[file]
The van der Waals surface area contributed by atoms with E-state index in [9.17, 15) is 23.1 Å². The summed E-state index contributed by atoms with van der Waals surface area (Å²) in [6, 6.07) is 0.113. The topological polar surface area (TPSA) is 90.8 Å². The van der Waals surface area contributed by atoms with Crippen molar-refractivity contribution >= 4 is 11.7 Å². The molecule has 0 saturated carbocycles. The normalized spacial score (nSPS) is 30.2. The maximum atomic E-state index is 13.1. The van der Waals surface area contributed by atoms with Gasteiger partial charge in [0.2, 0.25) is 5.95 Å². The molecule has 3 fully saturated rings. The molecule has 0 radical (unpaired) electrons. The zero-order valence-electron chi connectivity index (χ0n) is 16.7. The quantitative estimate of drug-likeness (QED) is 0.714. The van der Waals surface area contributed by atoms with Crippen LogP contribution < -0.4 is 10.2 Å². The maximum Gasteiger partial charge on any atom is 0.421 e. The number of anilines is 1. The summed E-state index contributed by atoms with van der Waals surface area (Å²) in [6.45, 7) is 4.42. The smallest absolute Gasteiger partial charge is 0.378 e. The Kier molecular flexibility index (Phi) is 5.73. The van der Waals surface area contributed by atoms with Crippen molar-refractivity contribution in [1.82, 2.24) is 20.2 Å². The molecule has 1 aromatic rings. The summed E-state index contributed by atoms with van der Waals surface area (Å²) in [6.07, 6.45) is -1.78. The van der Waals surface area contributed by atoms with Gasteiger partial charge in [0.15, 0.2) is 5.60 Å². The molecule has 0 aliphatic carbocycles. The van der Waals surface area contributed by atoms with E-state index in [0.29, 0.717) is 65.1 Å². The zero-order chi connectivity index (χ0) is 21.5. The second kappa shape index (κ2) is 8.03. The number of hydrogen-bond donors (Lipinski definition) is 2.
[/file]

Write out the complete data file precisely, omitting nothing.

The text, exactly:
The van der Waals surface area contributed by atoms with E-state index in [9.17, 15) is 23.1 Å². The summed E-state index contributed by atoms with van der Waals surface area (Å²) in [6, 6.07) is 0.113. The topological polar surface area (TPSA) is 90.8 Å². The van der Waals surface area contributed by atoms with Crippen molar-refractivity contribution >= 4 is 11.7 Å². The molecule has 0 saturated carbocycles. The normalized spacial score (nSPS) is 30.2. The maximum atomic E-state index is 13.1. The van der Waals surface area contributed by atoms with Gasteiger partial charge in [0.2, 0.25) is 5.95 Å². The molecule has 3 fully saturated rings. The molecule has 0 radical (unpaired) electrons. The zero-order valence-electron chi connectivity index (χ0n) is 16.7. The quantitative estimate of drug-likeness (QED) is 0.714. The van der Waals surface area contributed by atoms with Crippen LogP contribution < -0.4 is 10.2 Å². The maximum Gasteiger partial charge on any atom is 0.421 e. The number of anilines is 1. The summed E-state index contributed by atoms with van der Waals surface area (Å²) in [6.45, 7) is 4.42. The smallest absolute Gasteiger partial charge is 0.378 e. The Kier molecular flexibility index (Phi) is 5.73. The van der Waals surface area contributed by atoms with Crippen molar-refractivity contribution in [1.82, 2.24) is 20.2 Å². The molecule has 1 aromatic rings. The summed E-state index contributed by atoms with van der Waals surface area (Å²) in [6.07, 6.45) is -1.78. The van der Waals surface area contributed by atoms with Gasteiger partial charge in [0.15, 0.2) is 5.60 Å². The molecule has 0 aliphatic carbocycles. The van der Waals surface area contributed by atoms with E-state index in [0.29, 0.717) is 65.1 Å². The zero-order chi connectivity index (χ0) is 21.5. The second kappa shape index (κ2) is 8.03. The number of hydrogen-bond donors (Lipinski definition) is 2.